SOUTH ORANGE, N.J. -- Seton Hall University's governing board is debating whether to cancel a course on gay marriage after Newark Archbishop John J. Myers said it conflicts with the teachings of the Catholic Church.
The course is scheduled to begin this fall for upperclassmen in any major, university officials said, and would explore the issue without advocating for either side.
Myers said news that Seton Hall students will be studying gay marriage "troubles me greatly." Myers does not have the authority to cancel a class, but is chairman of Seton Hall's board of trustees and president of the school's board of regents.
In a statement, the archbishop said the church teaches marriage should be between only a man and a woman.
"This proposed course seeks to promote as legitimate a train of thought that is contrary to what the church teaches. As a result, the course is not in sync with Catholic teaching," Myers said.
Larry Robinson, Seton Hall's vice provost, said the course was approved by both the political science department and the dean's office.
"The initial review at the departmental level and at the dean's level suggests that the course is not an advocacy course ... but a 'special topics' course to objectively examine a significant current public policy issue," Robinson said.
"Thus, we fully anticipate that the Catholic position on same-sex marriage will be explored."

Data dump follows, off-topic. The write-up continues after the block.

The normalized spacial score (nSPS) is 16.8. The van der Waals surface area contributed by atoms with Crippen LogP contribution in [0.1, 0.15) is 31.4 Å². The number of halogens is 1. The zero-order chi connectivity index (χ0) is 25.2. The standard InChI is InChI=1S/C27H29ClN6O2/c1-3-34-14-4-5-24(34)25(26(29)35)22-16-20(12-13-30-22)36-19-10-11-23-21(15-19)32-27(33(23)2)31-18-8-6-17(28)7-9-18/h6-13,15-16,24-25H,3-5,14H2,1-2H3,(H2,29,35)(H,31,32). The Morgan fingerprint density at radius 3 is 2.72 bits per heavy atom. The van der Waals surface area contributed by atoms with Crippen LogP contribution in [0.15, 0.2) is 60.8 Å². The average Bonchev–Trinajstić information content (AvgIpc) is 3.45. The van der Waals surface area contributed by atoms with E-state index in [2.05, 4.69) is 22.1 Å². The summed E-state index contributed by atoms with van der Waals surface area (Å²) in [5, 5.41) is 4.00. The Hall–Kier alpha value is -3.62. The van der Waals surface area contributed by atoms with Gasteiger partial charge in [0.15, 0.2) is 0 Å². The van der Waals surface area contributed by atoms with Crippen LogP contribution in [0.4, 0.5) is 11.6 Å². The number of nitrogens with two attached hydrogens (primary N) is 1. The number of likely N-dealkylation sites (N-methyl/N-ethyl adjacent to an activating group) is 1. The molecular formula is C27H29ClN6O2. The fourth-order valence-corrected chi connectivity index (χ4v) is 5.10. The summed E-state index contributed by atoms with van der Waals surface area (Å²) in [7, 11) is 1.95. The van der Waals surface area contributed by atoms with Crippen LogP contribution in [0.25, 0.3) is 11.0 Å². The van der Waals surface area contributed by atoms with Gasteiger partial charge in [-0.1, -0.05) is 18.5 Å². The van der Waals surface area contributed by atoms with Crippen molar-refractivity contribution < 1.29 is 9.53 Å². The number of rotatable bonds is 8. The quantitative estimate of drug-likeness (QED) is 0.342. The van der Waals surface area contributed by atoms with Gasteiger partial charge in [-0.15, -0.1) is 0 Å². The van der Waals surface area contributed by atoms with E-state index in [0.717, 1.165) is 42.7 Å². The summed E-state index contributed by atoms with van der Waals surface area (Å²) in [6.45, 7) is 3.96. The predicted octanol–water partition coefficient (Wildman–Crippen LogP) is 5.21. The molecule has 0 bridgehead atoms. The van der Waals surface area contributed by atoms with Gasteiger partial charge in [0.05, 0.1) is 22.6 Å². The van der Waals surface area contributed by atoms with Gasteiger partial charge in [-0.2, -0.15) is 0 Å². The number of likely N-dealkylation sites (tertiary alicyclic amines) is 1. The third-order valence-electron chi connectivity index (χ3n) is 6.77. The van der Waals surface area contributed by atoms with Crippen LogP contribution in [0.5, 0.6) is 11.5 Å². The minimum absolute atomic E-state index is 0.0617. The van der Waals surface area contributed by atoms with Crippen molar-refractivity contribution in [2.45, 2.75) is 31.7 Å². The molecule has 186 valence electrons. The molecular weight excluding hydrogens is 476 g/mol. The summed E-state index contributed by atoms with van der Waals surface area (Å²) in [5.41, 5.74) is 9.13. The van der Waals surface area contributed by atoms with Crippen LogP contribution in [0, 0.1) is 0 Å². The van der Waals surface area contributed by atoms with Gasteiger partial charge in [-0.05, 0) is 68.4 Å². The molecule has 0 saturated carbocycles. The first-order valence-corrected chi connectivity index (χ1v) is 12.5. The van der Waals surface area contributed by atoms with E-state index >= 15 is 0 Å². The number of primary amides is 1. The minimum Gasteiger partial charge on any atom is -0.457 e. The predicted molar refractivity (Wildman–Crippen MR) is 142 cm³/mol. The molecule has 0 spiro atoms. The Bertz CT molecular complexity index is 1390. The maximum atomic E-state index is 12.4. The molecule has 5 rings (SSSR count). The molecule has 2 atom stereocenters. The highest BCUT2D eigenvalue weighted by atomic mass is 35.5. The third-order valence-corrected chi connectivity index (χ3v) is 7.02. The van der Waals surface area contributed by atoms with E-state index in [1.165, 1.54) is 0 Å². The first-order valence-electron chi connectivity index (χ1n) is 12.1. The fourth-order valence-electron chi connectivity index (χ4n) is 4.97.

W. King Mott, the Seton Hall associate professor of political science scheduled to teach the course, told the campus newspaper he didn't think it was unusual for a Catholic university to offer a class on an issue the church does not support.
"The best schools offer controversial classes," Mott told the Setonian. "The class is not about advocacy, but about studying the issue from an academic perspective. It's about awareness."
Mott, who is gay, has clashed before with church and university officials. In 2005, he was demoted from associate dean of Seton Hall's College of Arts and Sciences after his letter challenging the church's view on homosexuality was published in The (Newark) Star-Ledger.
Faculty members protested Mott's demotion, arguing school officials violated his academic freedom when they punished him for writing a letter. But Seton Hall's provost upheld the demotion and Mott, who has tenure, remained as a prominent professor.
[Kelly Heyboer reports for the The Star-Ledger in New Jersey.]